“It’s long overdue that working class people elect people of our own class rather than professionals, managerial people, lawyers and real estate agents who are mostly the people that run whose interests aren’t the same as that of the regular workers,” Wilson said in an interview prior to the election.

SEIU Local 888, which includes more than 8,500 public service workers in the state, according to the union’s website, did endorse McLaughlin, Scott, Ewen-Campen and Clingan in the contested Board of Alderman elections.

Curtatone had been endorsed by multiple aldermen, including Niedergang, McLaughlin and Heuston, according to Joe Lynch, host of “Greater Somerville” on Somerville Community Access Television (SCAT). He was also endorsed by both U.S. senators of Massachusetts — Elizabeth Warren and Ed Markey — according to Curtatone’s campaign website.

“Mayor Curtatone has the courage to stand up for what is right, compassion for the range of struggles families face and the know-how to make real change happen at the local level,” Warren said in an endorsement statement posted on Curtatone’s campaign website. “Mayor Joe Curtatone fights for all of Somerville’s families, and I’ve seen firsthand the extraordinary social and economic progress he’s achieved for his city. Our Commonwealth and our country need strong progressive leaders like Joe Curtatone.”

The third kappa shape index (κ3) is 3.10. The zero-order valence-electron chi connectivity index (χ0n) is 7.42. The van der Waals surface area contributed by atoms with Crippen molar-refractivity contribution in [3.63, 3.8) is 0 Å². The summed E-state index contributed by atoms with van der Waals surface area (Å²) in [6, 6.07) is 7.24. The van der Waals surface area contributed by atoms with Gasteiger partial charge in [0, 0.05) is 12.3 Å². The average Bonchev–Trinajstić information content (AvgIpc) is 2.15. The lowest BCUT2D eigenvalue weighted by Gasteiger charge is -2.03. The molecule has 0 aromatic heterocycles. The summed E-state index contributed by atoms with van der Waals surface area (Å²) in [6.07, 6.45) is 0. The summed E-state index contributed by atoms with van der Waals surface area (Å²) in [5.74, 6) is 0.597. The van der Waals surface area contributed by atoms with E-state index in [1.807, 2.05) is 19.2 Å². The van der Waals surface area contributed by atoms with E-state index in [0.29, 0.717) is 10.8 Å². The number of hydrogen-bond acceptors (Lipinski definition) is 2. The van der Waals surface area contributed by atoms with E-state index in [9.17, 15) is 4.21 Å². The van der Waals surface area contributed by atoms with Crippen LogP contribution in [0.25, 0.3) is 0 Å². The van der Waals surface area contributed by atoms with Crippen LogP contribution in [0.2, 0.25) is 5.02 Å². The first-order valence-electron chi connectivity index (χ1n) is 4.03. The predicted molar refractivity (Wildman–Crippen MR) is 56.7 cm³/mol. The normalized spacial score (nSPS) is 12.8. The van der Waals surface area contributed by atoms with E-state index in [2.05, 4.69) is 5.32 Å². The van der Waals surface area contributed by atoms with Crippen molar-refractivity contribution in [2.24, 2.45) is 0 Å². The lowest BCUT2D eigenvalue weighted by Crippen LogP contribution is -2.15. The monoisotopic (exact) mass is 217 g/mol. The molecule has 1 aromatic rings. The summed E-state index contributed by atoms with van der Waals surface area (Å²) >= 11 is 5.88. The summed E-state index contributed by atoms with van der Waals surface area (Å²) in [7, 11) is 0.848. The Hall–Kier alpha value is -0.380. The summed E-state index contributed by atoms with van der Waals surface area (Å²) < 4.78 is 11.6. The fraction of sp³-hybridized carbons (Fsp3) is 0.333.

Corbett, meanwhile, received endorsements from labor groups such as the Greater Boston Labor Council and International Brotherhood of Electrical Workers (IBEW) Local 2222, according to Somerville Labor Coalition’s website. Our Revolution Somerville originally supported Corbett, but the group rescinded its support after the Boston Globe published an article revealing racist and sexist Facebook posts Corbett had made in 2009 and 2013, according to a Sept. 14 Somerville Journal article. Corbett later called the comments “mistakes” but criticized Our Revolution from withdrawing its endorsement, arguing the good he could do for working people outweighed these comments, the article said.

Lynch wondered whether the endorsements Curtatone and Corbett received had a significant effect on their performance in the race.

“I’m kind of ambivalent about endorsements,” Lynch said. “Unless endorsements translate into money and support, they’re not worth a whole lot in municipal elections.”

Lynch acknowledged, however, that Curtatone’s endorsements from both Warren and Markey were a blow to Corbett. Regarding the issues of unions and affordable housing, Lynch hoped the pressure from progressive and labor-centric candidates would pay off in Curtatone’s upcoming term.